The results presented here are consistent with a previous in-person qualitative pSS study, which identified three categories of impacts related to pSS; physical, social/daily living and psychological/emotional [17]. As was found here, patients reported that core pSS symptoms impact their daily lives, leading to emotional impacts and worry over the future of their disease, such as financing treatment long term. Patients in this prior study also raised concerns regarding the lack of pSS awareness amongst physicians or an unwillingness to take symptoms seriously, extending the pre-diagnostic phase. Delays before diagnosis have also been reported in systemic lupus erythematosus [25], suggesting that improving the awareness of autoimmune diseases amongst HCPs could alleviate many patient concerns and frustrations.

The consistency of this innovative, online study with prior in-person studies supports this approach and suggests that online qualitative studies can be as informative as traditional face-to-face methods. As patient recruitment and enrolment were also carried out online, this allowed for all 48 patients to be recruited within a 46-day period. Therefore, an online-based study may be more efficient than in-person studies. Furthermore, patients may feel more comfortable discussing certain aspects of their disease than they would in person; for instance, there was an emphasis on vaginal dryness in the study population.

Fatigue was rated as the most severe symptom and the symptom that patients most wished they could change. This may be a consequence of treatments for other common symptoms, such as cyclosporine A for dry eye, being more effective than those for fatigue.

This study is not without limitations. As this was primarily a qualitative study, it is difficult to draw conclusions from these findings alone, although the observations presented here may inform future quantitative and focused studies. Additionally, only patients willing and able to respond to an online research study were included, which may not be representative of the overall patient population. A physician-confirmed diagnosis of pSS could only be obtained for 60.4% of patients; non-responsive physicians were followed up but the window for a response was limited by the 2-week study duration. However, the physician-confirmed and physician-unconfirmed subgroups were similar in terms of key demographics and clinical characteristics, and provided similar characterisations of their experience of pSS, suggesting that data from both subgroups are informative. Missing data may have arisen based on patients’ willingness or ability to participate fully each day, despite the 2-week period given for responses and multiple probes by a moderator. Males represented only 6% of the study population; however, it is estimated that Sjögren’s syndrome is 9–14 times more prevalent in females than males [26]. Finally, disease information was provided by patients and not physicians, with no further opportunity to investigate the pSS diagnosis, for instance, in terms of specific extra-glandular manifestations.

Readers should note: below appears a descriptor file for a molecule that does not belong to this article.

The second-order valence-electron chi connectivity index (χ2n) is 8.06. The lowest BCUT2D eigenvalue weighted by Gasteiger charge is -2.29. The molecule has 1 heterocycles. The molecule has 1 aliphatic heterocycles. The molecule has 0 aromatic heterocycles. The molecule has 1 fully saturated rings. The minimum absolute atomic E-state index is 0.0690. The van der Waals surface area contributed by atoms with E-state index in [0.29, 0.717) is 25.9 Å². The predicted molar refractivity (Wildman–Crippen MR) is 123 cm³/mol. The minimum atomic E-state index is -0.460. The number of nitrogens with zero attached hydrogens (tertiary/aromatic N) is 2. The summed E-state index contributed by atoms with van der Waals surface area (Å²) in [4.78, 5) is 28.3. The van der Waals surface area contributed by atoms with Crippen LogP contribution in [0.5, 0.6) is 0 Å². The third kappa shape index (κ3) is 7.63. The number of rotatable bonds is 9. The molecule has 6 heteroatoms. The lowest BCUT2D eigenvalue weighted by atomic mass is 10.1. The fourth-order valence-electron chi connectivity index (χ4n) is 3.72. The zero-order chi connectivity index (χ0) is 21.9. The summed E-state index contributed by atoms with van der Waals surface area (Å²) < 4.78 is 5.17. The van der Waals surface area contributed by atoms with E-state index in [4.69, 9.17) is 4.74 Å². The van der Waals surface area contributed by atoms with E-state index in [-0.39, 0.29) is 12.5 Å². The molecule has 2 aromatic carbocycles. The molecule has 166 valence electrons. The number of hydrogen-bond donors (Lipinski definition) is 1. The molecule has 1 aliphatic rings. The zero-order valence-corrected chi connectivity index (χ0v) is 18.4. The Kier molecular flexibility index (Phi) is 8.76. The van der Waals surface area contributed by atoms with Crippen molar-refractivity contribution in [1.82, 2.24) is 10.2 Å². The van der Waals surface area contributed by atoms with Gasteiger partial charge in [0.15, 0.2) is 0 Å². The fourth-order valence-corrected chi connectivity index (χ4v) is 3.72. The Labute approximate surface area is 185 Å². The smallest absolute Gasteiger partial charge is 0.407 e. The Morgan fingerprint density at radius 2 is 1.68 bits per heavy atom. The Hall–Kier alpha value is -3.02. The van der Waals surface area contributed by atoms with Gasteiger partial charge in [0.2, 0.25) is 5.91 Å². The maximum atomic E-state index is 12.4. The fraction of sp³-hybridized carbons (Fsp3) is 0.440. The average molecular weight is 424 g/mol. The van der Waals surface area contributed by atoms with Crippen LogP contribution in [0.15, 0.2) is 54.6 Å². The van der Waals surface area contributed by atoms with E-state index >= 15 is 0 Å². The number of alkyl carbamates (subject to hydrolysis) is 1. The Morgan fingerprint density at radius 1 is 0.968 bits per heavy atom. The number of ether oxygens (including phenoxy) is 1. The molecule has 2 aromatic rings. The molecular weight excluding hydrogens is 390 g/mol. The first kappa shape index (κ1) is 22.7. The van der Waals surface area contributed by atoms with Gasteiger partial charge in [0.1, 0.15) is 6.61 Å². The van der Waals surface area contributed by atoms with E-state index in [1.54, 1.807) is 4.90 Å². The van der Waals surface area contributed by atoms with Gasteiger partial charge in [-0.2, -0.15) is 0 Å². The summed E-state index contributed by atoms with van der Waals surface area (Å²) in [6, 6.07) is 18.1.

This qualitative study indicates that the symptoms of pSS place a high burden on physical, emotional and social aspects of patient lives. Currently available treatments do not appear to adequately relieve the most common pSS symptoms, especially fatigue. Novel effective treatment types would be welcomed by patients with pSS.